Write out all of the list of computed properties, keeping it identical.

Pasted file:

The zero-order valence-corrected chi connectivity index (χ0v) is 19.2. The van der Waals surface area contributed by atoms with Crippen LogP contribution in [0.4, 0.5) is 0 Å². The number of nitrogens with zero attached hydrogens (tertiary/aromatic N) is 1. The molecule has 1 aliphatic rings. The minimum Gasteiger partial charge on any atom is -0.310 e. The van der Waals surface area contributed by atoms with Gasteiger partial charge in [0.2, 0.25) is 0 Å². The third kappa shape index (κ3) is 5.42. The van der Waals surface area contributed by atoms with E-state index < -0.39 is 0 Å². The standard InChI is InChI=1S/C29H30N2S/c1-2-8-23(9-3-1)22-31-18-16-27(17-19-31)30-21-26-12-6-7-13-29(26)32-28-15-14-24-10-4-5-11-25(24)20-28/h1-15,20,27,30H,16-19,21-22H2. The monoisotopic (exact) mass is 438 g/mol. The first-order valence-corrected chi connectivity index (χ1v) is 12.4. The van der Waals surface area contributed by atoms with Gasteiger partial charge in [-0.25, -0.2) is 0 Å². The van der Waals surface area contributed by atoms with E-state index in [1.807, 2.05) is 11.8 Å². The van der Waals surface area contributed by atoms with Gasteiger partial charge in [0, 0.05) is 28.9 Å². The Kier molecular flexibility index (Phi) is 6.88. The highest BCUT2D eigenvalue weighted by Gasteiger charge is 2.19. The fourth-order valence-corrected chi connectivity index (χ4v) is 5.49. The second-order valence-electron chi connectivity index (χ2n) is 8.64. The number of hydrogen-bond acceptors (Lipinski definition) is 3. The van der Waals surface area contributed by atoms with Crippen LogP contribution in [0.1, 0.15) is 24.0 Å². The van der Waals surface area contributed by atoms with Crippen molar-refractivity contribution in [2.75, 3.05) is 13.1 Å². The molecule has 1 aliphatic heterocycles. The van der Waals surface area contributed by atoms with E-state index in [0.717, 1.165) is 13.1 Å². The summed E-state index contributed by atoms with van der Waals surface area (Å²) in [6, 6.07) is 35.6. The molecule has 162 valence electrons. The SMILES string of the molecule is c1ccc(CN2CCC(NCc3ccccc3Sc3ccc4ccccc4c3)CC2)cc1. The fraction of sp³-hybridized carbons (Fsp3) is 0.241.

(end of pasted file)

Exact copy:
The zero-order valence-corrected chi connectivity index (χ0v) is 19.2. The van der Waals surface area contributed by atoms with Crippen LogP contribution in [0.4, 0.5) is 0 Å². The number of nitrogens with zero attached hydrogens (tertiary/aromatic N) is 1. The molecule has 1 aliphatic rings. The minimum Gasteiger partial charge on any atom is -0.310 e. The van der Waals surface area contributed by atoms with Gasteiger partial charge in [0.2, 0.25) is 0 Å². The third kappa shape index (κ3) is 5.42. The van der Waals surface area contributed by atoms with E-state index < -0.39 is 0 Å². The standard InChI is InChI=1S/C29H30N2S/c1-2-8-23(9-3-1)22-31-18-16-27(17-19-31)30-21-26-12-6-7-13-29(26)32-28-15-14-24-10-4-5-11-25(24)20-28/h1-15,20,27,30H,16-19,21-22H2. The monoisotopic (exact) mass is 438 g/mol. The first-order valence-corrected chi connectivity index (χ1v) is 12.4. The van der Waals surface area contributed by atoms with Gasteiger partial charge in [-0.25, -0.2) is 0 Å². The van der Waals surface area contributed by atoms with E-state index in [1.807, 2.05) is 11.8 Å². The van der Waals surface area contributed by atoms with Gasteiger partial charge in [0, 0.05) is 28.9 Å². The Kier molecular flexibility index (Phi) is 6.88. The highest BCUT2D eigenvalue weighted by Gasteiger charge is 2.19. The fourth-order valence-corrected chi connectivity index (χ4v) is 5.49. The second-order valence-electron chi connectivity index (χ2n) is 8.64. The number of hydrogen-bond acceptors (Lipinski definition) is 3. The van der Waals surface area contributed by atoms with Crippen LogP contribution in [0.1, 0.15) is 24.0 Å². The van der Waals surface area contributed by atoms with Crippen molar-refractivity contribution in [2.75, 3.05) is 13.1 Å². The molecule has 1 aliphatic heterocycles. The van der Waals surface area contributed by atoms with E-state index in [0.717, 1.165) is 13.1 Å². The summed E-state index contributed by atoms with van der Waals surface area (Å²) in [6, 6.07) is 35.6. The molecule has 162 valence electrons. The SMILES string of the molecule is c1ccc(CN2CCC(NCc3ccccc3Sc3ccc4ccccc4c3)CC2)cc1. The fraction of sp³-hybridized carbons (Fsp3) is 0.241.